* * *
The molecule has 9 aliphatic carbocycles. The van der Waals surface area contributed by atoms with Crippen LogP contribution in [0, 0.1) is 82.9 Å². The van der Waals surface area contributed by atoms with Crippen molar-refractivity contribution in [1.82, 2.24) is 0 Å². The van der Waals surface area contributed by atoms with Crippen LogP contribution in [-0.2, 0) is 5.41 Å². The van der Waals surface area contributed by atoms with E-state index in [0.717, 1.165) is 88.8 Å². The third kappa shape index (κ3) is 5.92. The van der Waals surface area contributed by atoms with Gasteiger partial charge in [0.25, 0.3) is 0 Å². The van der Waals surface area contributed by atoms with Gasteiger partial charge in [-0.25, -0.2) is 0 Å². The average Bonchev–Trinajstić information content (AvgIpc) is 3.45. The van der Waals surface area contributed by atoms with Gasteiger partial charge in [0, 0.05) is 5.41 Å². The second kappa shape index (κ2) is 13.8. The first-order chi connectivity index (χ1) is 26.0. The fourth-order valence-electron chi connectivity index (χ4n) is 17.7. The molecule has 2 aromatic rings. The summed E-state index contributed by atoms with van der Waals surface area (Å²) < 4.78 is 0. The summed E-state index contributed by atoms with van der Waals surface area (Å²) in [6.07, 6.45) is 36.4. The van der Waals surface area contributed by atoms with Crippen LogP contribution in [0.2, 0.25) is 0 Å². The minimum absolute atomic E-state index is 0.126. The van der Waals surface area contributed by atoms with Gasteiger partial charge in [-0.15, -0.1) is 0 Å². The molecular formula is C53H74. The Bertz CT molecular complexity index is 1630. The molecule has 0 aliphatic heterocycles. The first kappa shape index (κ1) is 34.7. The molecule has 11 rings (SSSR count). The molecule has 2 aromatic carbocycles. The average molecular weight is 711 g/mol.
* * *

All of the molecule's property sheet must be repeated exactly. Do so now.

The molecule has 9 aliphatic carbocycles. The van der Waals surface area contributed by atoms with Crippen LogP contribution in [0, 0.1) is 82.9 Å². The van der Waals surface area contributed by atoms with Crippen molar-refractivity contribution in [1.82, 2.24) is 0 Å². The van der Waals surface area contributed by atoms with Crippen LogP contribution in [-0.2, 0) is 5.41 Å². The van der Waals surface area contributed by atoms with E-state index in [0.717, 1.165) is 88.8 Å². The third kappa shape index (κ3) is 5.92. The van der Waals surface area contributed by atoms with Gasteiger partial charge in [0.25, 0.3) is 0 Å². The van der Waals surface area contributed by atoms with Gasteiger partial charge in [-0.25, -0.2) is 0 Å². The average Bonchev–Trinajstić information content (AvgIpc) is 3.45. The van der Waals surface area contributed by atoms with Gasteiger partial charge in [0, 0.05) is 5.41 Å². The second kappa shape index (κ2) is 13.8. The first-order chi connectivity index (χ1) is 26.0. The fourth-order valence-electron chi connectivity index (χ4n) is 17.7. The molecule has 2 aromatic rings. The summed E-state index contributed by atoms with van der Waals surface area (Å²) < 4.78 is 0. The summed E-state index contributed by atoms with van der Waals surface area (Å²) in [6.07, 6.45) is 36.4. The van der Waals surface area contributed by atoms with Crippen LogP contribution in [0.2, 0.25) is 0 Å². The minimum absolute atomic E-state index is 0.126. The van der Waals surface area contributed by atoms with Gasteiger partial charge in [-0.15, -0.1) is 0 Å². The molecular formula is C53H74. The Bertz CT molecular complexity index is 1630. The molecule has 0 aliphatic heterocycles. The first kappa shape index (κ1) is 34.7. The molecule has 11 rings (SSSR count). The molecule has 2 aromatic carbocycles. The average molecular weight is 711 g/mol.